"ATOMIC GARDEN = Our World...and 'they' do what they what with IT"
"Perhaps this song is about nuclear proliferation, the fact that so many countries now either have nuclear weapons or the ability to acquire them. Countries want to be considered as 'possible threats' in order to increase their security, but at the same time, no one really wants to have a situation deteriorate to the point where they are forced to use their weapons. 'Everybody wants to dance in the play pen, but nobody wants to play in my garden.' I think the part about having 'something bigger that can really go pop, so I can make the gardening stop,' could be about creating the most powerful and deadliest weapon to wipe out all the other countries and stop them from developing their own weapons."
"Ok, i already explazined this elsewhere, but i think it's worth doing again. I think this song is literally about nuclear proliferation, but I think there's a;so another level to it, the story of a guy who sees beauty verywhere, and appreciates it in many forms, but wants it for himself and can't break through to actual experience of beauty, only contemplation of it. And he has this strong yearning for some sort of release from his paralysis (a la Joyce) but the only thing he can find solace in this idea of some moment of existentialist chaos, namely an explosion, and the bigger the better. The Garden he is tending could be (this is hard to put into words) the place inside him where he is storing all his experiences of beauty, and the accumulation of it and the yearning it is causing is driving him mad. "Everybody wants to dance in a playpen, but nobody wants to play in my garden." I've often felt like I could imagine a world that was greater then anything people created for themselvesa, but since there's no real way to communicate that transcendental imagination, people will remain constricted by "reality." "i see the hippies on an angry line, guess they don't get my meaning" Literally about hippies protesting, but "don't get my meaning" also evokes the same them from above. "I'm enchanted by the birds in my blosoms, i'm enamored by young lovers on the weeked, I like the fourth of July, when bombs start flashig" He has theses appreciations of beauty in his garden, but what hwe really craves is chaos, entropy, a reaction, hence the flashing. He then goes on to describe how he could make the gardening stop. The last line is obviously a pun on the soviet union, considering "the party that would never stop" was coming to an end. But in the lyrics, you hear the man's yearning for a "more fertile garden" he is also "watching from the room inside my r! oom" I'm not sure if gurewitz meant this from his lyrics, but it made me think of it."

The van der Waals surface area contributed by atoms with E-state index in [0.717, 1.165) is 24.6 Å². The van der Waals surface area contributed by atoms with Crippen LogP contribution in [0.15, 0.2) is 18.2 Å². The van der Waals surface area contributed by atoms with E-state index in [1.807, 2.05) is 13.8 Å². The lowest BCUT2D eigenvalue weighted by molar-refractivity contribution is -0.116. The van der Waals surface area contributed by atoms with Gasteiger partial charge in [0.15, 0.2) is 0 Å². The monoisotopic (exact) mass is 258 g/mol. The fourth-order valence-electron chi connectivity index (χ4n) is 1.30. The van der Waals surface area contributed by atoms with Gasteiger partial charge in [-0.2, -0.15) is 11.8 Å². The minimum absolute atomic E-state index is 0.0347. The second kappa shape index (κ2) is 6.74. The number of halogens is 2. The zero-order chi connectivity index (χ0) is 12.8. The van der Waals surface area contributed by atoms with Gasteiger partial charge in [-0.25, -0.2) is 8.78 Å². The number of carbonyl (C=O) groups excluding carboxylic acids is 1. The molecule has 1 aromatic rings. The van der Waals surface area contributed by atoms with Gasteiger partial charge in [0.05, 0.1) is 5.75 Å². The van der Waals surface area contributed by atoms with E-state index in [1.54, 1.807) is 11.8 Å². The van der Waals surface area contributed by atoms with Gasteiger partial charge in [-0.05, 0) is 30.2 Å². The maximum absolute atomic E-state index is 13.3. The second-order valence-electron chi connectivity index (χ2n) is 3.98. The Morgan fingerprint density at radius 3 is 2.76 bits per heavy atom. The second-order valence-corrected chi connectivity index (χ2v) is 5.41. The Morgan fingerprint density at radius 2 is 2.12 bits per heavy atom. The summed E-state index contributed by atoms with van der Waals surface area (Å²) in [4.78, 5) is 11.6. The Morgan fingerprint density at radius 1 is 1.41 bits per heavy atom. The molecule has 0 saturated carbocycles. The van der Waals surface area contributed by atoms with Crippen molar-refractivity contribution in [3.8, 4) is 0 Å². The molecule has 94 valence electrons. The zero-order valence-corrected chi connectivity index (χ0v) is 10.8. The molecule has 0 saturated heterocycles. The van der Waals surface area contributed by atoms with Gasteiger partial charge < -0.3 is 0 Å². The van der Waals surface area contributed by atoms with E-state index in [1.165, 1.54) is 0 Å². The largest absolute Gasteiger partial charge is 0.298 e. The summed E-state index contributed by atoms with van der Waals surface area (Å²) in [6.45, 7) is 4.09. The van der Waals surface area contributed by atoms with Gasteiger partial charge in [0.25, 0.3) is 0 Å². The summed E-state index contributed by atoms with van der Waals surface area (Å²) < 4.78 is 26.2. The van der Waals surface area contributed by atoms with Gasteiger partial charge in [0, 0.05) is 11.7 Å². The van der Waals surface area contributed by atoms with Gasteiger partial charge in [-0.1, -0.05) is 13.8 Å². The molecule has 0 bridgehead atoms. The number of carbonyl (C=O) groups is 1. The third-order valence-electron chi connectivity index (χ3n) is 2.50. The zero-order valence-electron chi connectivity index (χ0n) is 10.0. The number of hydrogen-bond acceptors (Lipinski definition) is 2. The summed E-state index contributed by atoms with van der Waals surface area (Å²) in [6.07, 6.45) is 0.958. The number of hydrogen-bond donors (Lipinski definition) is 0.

"As an add-on to what I said above, I see how obviously it is describing the world as the "atomic garden" but i think it's a double metaphor and that's what makes it great art. In the more obvious meaning, i think the song was referencing the breakup of the soviet union and how nuclear bombs could now be more prolific. But I think it was combining this idea of a world that had more potential to be destroyed by an extremist, with the spiritual state such a world induces, and in many pervasive ways, where an individual can become spiritually paralytic and seek chaos or destruction as liberation."